Shelly -what Stopped Him? Only death. 'I always go on until I am stopped. And I am never stopped'. Youth - it was not wasted on Shelley. He lived his short life in an ecstasy of being and creating - one and the same thing to him. He was born in 1792 to Sir Timothy Shelley MP for Horsham in Sussex - a deeply religious man who had high hopes for his brilliant son. Alas, Sir Timothy had bred an immortal never a comfortable position for a father. Shelley's nature was incandescent, febrile, his strange, sublime intelligence hinted almost at madness. At Eton he was indeed known as 'Mad' Shelley. At Oxford he was sent down for writing The Necessity of Atheism with its provocative conclusion: 'Every reflecting mind must allow that there is no proof of the existence of a Deity. QED'. He could perhaps have put it more subtly - at the time atheism was not only considered blasphemous - it was also considered treacherous. Sir Timothy was horrified and sent his communications to Shelley through legal channels. A furious Shelley disinherited himself by surrendering his claim on the family estate, thereby wounding his father and himself.
He found consolation with the Westbrook family and ran away with their daughter Harriet - aged sixteen with whom he had two children. 'Love’ he wrote ‘seems inclined to stay in prison'. It would escape. Shelley fell madly in love, and this time the phrase is forensically accurate, with Mary Godwin -also aged sixteen - the brilliant daughter of the philosopher William Godwin and Mary Wollstonecraft, author of A Vindication of the Rights of Woman - (Mary would later as Mary Shelley write the Gothic masterpiece Frankenstein). Shelley and Mary eloped - accompanied by Mary's half-sister Jane - who finding her name less than alluring changed it to Claire -allurement being the raison d'etre of Claire Clairmont, eventually being Byron's lover for a short time. Tragedy ensued for all concerned. Poor Harriet drowned herself - her family disputed Shelley's rights to his children who were eventually fostered. Shelley and Mary settled in Italy – alas their daughter Clara died aged one and their son William died the following year aged three. It was appalling for them .Yet all through his short, dramatic and often terrible life, Shelley wrote his poems - poem after poem - many of them amongst of the greatest in the English language.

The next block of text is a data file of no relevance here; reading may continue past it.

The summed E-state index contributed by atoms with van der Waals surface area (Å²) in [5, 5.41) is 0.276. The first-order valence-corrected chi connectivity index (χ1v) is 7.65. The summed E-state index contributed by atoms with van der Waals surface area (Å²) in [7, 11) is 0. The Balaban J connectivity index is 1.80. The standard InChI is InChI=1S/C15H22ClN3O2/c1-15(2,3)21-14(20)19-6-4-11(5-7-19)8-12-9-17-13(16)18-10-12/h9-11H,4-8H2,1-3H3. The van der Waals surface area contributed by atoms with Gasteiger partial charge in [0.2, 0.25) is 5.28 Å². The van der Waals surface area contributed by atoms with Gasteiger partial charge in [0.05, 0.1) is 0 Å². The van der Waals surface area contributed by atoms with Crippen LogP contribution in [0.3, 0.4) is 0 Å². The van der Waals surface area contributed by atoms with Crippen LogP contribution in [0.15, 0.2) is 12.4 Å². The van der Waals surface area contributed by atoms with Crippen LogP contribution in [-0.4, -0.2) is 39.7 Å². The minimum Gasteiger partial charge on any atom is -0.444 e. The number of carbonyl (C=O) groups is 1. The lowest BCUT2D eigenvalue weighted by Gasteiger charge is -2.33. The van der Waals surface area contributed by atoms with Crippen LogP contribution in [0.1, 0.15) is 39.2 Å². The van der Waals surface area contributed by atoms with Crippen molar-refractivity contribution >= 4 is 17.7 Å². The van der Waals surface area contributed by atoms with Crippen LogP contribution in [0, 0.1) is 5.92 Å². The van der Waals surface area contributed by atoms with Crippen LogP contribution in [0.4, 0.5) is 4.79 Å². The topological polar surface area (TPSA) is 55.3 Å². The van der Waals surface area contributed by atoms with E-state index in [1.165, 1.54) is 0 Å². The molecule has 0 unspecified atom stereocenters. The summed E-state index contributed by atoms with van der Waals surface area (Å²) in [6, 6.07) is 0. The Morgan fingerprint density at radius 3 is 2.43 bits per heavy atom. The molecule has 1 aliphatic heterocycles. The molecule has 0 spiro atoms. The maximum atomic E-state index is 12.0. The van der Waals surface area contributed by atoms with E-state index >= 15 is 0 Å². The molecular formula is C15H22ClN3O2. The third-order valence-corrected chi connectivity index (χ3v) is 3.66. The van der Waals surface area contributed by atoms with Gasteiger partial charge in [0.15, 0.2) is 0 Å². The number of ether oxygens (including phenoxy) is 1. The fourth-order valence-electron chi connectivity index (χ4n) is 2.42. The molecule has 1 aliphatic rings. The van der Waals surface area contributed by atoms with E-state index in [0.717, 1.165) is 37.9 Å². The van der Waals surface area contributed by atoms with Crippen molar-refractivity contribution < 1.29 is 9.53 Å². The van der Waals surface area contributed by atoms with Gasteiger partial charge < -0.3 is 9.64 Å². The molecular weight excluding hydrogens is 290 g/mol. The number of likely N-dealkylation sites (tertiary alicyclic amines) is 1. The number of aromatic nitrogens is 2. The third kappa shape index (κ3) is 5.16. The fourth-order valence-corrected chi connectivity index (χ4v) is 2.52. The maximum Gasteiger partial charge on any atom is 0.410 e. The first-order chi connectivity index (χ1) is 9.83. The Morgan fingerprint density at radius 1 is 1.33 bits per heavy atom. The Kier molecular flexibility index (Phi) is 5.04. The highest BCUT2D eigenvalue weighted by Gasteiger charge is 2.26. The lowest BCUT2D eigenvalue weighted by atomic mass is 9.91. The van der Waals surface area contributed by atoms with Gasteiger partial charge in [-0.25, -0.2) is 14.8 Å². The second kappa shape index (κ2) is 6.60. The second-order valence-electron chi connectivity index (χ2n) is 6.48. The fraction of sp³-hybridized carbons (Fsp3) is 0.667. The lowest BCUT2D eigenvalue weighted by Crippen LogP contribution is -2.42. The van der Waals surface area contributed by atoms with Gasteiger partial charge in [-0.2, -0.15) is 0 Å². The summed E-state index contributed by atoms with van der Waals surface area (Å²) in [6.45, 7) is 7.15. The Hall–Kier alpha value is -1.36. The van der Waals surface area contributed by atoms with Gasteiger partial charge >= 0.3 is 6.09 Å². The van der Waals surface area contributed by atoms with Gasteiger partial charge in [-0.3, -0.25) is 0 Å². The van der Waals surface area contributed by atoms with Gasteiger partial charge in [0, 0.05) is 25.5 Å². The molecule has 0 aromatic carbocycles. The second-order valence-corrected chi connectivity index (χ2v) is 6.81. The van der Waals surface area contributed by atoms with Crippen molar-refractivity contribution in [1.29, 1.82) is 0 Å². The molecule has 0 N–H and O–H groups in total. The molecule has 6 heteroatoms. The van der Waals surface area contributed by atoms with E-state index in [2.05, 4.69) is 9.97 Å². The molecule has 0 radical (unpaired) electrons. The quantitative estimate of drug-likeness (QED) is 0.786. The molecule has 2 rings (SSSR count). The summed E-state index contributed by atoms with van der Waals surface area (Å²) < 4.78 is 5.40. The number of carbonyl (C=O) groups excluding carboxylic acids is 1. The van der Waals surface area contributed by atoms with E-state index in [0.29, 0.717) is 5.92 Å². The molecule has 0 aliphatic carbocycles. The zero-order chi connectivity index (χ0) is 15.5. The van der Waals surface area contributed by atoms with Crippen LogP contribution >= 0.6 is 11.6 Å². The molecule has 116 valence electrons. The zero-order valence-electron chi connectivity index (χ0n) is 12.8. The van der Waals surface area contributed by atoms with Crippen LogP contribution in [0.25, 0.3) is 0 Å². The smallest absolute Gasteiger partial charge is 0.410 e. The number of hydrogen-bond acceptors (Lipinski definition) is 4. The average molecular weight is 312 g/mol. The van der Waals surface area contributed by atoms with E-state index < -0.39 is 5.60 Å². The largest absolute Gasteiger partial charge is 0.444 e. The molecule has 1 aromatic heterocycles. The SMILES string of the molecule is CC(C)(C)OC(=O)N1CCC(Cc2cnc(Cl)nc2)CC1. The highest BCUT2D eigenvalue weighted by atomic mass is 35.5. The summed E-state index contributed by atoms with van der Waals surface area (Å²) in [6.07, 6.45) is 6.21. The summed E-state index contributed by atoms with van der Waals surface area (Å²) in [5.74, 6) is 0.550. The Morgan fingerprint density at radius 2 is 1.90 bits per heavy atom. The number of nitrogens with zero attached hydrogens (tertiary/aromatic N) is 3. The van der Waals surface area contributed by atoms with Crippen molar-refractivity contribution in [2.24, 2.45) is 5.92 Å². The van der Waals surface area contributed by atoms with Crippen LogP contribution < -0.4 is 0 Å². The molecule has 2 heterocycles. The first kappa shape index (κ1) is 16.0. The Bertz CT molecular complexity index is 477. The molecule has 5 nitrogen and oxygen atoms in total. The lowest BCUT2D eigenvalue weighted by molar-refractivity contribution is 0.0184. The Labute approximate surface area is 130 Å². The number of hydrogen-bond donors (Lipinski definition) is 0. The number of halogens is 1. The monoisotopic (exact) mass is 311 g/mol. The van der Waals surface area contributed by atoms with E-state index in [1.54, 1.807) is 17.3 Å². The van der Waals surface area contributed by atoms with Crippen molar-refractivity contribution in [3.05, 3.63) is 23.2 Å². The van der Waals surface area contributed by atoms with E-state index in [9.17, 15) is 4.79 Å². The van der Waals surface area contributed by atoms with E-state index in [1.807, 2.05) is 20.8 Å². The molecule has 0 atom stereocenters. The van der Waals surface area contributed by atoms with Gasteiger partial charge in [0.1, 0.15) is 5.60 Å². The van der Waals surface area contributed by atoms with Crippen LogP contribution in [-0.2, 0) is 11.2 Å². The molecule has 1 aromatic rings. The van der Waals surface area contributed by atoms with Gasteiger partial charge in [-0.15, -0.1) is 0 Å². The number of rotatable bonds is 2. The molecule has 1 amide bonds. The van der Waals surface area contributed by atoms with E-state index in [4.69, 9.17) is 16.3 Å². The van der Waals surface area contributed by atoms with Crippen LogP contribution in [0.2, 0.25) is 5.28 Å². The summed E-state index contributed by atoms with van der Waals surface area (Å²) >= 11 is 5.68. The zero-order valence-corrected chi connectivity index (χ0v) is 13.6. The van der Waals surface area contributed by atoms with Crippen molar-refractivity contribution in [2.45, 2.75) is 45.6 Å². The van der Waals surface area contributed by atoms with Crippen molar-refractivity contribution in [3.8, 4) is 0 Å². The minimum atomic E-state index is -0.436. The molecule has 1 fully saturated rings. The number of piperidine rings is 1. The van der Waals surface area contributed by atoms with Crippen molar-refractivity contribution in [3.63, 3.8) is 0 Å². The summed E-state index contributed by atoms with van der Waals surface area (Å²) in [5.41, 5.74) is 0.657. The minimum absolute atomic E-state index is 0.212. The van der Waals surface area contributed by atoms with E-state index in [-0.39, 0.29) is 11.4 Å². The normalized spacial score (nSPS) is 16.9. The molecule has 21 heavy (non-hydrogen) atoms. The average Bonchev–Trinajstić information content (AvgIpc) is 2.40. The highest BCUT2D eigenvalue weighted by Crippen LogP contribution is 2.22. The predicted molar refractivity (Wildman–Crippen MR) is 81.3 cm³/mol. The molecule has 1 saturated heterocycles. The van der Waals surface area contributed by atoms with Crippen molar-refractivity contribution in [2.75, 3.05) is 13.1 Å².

He wrote fearlessly and with little encouragement from the literary establishment. 'I believe that Homer, Shakespeare and Milton wrote with utter disregard of anonymous censure'. Poets he believed were 'the unacknowledged legislators of the world.' Queen Mab written in 1813 when he was only twenty-one, printed but not published for fear of prosecution was the poem with which he threw down the gauntlet – atheism, vegetarianism, free love- all praised by Shelley. The Revolt of Islam inspired by the French Revolution was savaged by the critics - The Mask of Anarchy - (‘I met Murder on the way-/he had a mask like Castlereagh’) is a powerful, rousing response to the Peterloo massacre - and a Miltonian hymn to freedom. His unforgettable and more reflective Ozymandias - (‘Look on my works, ye Mighty, and despair!’) was written as a result of a challenge to Shelley and a friend after a visit to British Musuem's Egyptian exhibition. Of the friend's effort we know nothing. Such is genius. His poem 'Julian and Maddalo' is a precursor of Browning's dramatic monologues. Then we have the magnificent odes 'To the West Wind (‘tameless, and swift, and proud’) To a Skylark (‘Our sweetest songs are those that/tell of saddest thought’), plays including Prometheus Unbound - a sacred text to Yeats. It is an awe inspiring body of work. Shelley was in the midst of writing The Triumph of Life - how Dante would have sounded had he written in English according to Harold Bloom - when his own ended in 1822, aged only twenty-nine in a storm in the Bay of Lerici. He'd designed his own boat and named it Don Juan in honour of Byron. When his body was recovered he had a copy of Keats in his pocket. Shelley was cremated on the sands. His heart would not burn. And that's the essence of Shelley. His heart was indeed indestructible. Cor Cordium - heart of hearts - reads his gravestone. Probably literature's most truthful epitaph.